Free rabbit busters workshop in Kyneton

Staff at Agriculture Victoria Services, Attwood, (from left) leading biosecurity officer Nigel Robert, from Bacchus Marsh, biosecurity manager John Matthews, from Casterton, and biosecurity officer Michael Hansford prepare packages of K5 vials for distribution to farmers. Photo: Caroline Potter, Victoria DEDJTR

Staff at Agriculture Victoria Services, Attwood, (from left) leading biosecurity officer Nigel Robert, from Bacchus Marsh, biosecurity manager John Matthews, from Casterton, and biosecurity officer Michael Hansford prepare packages of K5 vials for distribution to farmers. Photo: Caroline Potter, Victoria DEDJTR

Are rabbits a problem on your property? Would you like to learn from experts the latest information on rabbit control?

Why not come along to a free Rabbit Busters Workshop, organised by the Upper Campaspe Landcare Network, on October 20 at the Redbrick Hall in Yaldwyn Street, Kyneton from 1-3pm.

With feral rabbits capable of doing large amounts of damage to properties, managing them before they multiply makes sense. Rabbits do an extraordinary amount of damage to Australia annually with the overall loss caused by rabbits to agriculture and horticulture in Australia recently estimated at $206 million per year.

With a pair of rabbits having the reproductive capacity to reach 184 rabbits in 18 months a small problem can quickly become a large one. Rabbits can cause serious erosion problems, and can threaten the survival of some native species by damaging their food source and habitat. It takes less than one rabbit per hectare to prevent the successful regeneration of many native trees and shrubs.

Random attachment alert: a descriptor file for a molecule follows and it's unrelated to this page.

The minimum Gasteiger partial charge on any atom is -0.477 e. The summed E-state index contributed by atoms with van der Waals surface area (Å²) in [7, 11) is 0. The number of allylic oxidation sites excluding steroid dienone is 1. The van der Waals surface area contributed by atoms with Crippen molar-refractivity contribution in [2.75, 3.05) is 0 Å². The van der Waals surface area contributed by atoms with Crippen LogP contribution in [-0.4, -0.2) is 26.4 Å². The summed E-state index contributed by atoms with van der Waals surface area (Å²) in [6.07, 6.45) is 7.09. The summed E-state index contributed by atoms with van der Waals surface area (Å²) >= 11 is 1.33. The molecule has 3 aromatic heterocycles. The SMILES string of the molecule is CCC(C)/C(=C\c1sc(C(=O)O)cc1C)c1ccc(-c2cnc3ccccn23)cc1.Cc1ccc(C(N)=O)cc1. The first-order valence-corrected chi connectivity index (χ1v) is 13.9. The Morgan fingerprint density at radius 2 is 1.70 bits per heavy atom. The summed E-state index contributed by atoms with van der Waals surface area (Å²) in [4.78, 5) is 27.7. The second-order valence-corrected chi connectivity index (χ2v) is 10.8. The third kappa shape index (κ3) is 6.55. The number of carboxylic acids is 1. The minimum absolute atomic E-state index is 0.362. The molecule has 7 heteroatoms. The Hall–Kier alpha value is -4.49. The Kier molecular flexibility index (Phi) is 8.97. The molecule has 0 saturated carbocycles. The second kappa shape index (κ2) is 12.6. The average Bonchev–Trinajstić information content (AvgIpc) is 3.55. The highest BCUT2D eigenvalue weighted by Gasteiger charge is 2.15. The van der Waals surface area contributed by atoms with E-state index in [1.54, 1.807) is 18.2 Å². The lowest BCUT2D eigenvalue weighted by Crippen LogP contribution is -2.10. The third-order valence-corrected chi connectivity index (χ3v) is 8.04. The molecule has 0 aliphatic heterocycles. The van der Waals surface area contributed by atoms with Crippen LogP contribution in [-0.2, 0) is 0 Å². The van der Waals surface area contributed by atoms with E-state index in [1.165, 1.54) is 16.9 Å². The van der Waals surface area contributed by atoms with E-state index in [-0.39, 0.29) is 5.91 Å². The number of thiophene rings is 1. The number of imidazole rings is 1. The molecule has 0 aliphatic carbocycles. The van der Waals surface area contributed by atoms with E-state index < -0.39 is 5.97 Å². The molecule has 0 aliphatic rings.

John Matthews, biosecurity officer with Agriculture Victoria, will speak about the new RHDV1 K5 rabbit virus and explain how to maximise the impact of the release and help reduce rabbit numbers on your property.

"By attending this workshop, landowners will gain an understanding on appropriate use of the new virus and how to obtain it," he said.

"The combination of an improved biological control agent in RHDV1K5, community led rabbit management, and using best practice rabbit management principles, should provide opportunity to manage and maintain rabbit numbers at low levels."

Mr Matthews will also provide information on the latest local, state, and national evaluation of the establishment, spread and impact of the virus, including where the virus has established, where it has spread and what level of impact it is having.

In August, the Victorian Rabbit Action Network released small grants to community groups to develop and lead rabbit management action plans to better establish K5 into the future. More information on these can be found at www.rabbitaction.com/about

To book for the workshop call 5421 9660 or email environment@mrsc.vic.gov.au

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